Virtue subdivision concept plan OK’d

Homestead Land Holdings, LLC, got the green light on its concept plan to build a 142-lot subdivision on the 87.34-acre former Harvey property located across from Willow Creek Golf Club off Virtue Road, as long as it meets the Town’s conditions on that approval.

Farragut Municipal Planning Commission voted to approve the concept plan during its meeting Thursday, March 15, providing the developer, Robert “Bob” Mohney, principal agent with Homestead Land Holdings, LLC., address four “subject to’s” in its upcoming site plan.

The property, previously Agriculture and Floodplain districts was rezoned Rural Residential and Open Space Overlay to accommodate a subdivision development on the condition the developer enter into a cost-share agreement with the Town to improve Virtue Road.

During a Town staff-developer meeting Feb. 28, Mohney said that agreement would be signed upon the closing of the property.

Shipley said March 15 the concept is the first such plan submitted under the Town’s new requirements in its subdivision regulations.

“For the most part, the applicant and design team did a good job [with the concept plan for the] development,” said Mark Shipley, Farragut Community Development director. “They provided the plan sheets that we require now with a set of plans to give us a more thorough review.

“They tried to design this so the streets are more on contour, so when you look at the street profiles, you don’t see a lot of variation between existing and proposed grade, which is good.

“They also have a really nice streetscape plan for the central portion of this development,” Shipley said then pointed to position on the plan. “This area right here is almost like a mini Cherokee Boulevard, I guess.”

He noted the development team is using part of an existing driveway, which is lined with large maple and dogwood trees, as a base for a 10-foot-wide open trail.

However, Shipley said there still are points of discussion.

For example, Town regulations require a crossing of Little Turkey Creek, located on the property, and that crossing must follow the Town’s requirements, along with those put forth by Federal Emergency Management Agency’s related requirements.

Another issue revolved around a 20-foot-wide emergency access, which the developer is proposing to be constructed from the development to West Kingsgate Road. Shipley contended the emergency access should be a public road.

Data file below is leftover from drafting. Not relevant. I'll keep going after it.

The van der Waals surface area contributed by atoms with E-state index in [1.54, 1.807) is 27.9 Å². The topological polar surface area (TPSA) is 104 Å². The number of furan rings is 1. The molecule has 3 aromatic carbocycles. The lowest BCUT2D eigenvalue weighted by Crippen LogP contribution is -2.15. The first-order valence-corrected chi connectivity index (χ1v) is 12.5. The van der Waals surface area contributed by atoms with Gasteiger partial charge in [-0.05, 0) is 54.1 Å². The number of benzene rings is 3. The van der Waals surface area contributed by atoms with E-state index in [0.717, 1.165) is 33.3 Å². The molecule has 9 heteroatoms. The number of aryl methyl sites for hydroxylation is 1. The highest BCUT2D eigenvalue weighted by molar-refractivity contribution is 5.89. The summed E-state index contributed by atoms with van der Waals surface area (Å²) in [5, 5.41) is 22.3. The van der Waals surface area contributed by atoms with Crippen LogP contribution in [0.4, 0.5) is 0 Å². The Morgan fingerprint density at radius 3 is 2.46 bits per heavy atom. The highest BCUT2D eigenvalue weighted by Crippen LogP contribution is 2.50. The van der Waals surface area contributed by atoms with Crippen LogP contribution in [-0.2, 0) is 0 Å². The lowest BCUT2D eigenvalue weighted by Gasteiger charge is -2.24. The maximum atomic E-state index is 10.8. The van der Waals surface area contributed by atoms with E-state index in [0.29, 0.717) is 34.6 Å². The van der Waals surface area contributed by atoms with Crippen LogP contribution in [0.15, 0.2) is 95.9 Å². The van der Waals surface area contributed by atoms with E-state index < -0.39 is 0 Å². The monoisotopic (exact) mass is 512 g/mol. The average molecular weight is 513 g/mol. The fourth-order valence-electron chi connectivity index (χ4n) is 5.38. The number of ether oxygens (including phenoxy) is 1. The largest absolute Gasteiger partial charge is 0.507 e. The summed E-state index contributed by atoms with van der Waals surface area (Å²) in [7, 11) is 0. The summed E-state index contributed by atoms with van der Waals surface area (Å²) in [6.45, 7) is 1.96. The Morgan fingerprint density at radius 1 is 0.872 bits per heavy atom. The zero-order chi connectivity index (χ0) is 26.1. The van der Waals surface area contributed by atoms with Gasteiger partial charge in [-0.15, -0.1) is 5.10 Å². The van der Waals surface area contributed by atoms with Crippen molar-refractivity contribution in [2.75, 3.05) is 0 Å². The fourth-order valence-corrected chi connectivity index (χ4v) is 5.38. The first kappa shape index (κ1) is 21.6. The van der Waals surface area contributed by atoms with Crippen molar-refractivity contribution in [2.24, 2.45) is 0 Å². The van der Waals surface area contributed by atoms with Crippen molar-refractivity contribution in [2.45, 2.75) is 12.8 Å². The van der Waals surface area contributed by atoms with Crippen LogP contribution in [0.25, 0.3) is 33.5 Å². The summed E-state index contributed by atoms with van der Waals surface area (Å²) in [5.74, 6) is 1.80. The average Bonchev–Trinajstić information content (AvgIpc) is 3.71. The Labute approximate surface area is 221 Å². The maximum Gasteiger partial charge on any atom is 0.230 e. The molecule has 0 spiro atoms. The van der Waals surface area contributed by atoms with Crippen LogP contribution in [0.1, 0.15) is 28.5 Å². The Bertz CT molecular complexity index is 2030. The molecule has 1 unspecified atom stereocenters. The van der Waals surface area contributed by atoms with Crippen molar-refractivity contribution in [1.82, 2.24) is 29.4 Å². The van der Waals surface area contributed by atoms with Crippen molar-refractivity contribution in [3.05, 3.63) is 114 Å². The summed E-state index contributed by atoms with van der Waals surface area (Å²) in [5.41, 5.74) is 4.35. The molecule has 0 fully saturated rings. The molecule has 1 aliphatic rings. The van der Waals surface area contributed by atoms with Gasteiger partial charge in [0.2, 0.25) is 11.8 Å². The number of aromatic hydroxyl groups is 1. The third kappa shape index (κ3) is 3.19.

“The subdivision regulations require more than one public street vehicular access into and out of the development,” he said.

Shipley said having only one road in and out of the subdivision would create a situation similar to Grigsby Chapel, where there are few accesses onto the arterial street.

But Mohney argued future residents do not want the road to become a cut-through for Kingsgate residents and a “a raceway.”

And Russ Rackley, president of Rackley Engineering, which is working with Mohney on the project, added, “Most homeowners like dead-end roads.”

Still, Shipley said, “We try to give people more options laterally through [subdivisions].”

Alderman Louise Povlin suggested a compromise to approve it as an emergency access now with the stipulation that it would be a public street in the future.

Mohney agreed, but with the condition that its becoming a public street be based on a “justified traffic study.”

Shipley also questioned the length of a planned cul-de-sac on the southernmost street section of the proposed subdivision. He recommended shortening the cul-de-sac’s length to lessen the impact of the OSR.

Shipley also pointed out a walking trail planned on the east side of Little Turkey Creek. He recommended an alternate location along the eastern side of Little Turkey Creek.

But Mohney said locating a walking trail on that side of the creek would mean the trail would be situated behind people’s houses. He opted to build it on the west side.

Shipley said, “We would not support a trail on the western side because you would have to build a second bridge. It’s not part of the cost share agreement,” he added.

Mohney noted he already is paying $4,000 per lot to improve Virtue Road, then added, “I will build the [second] bridge.”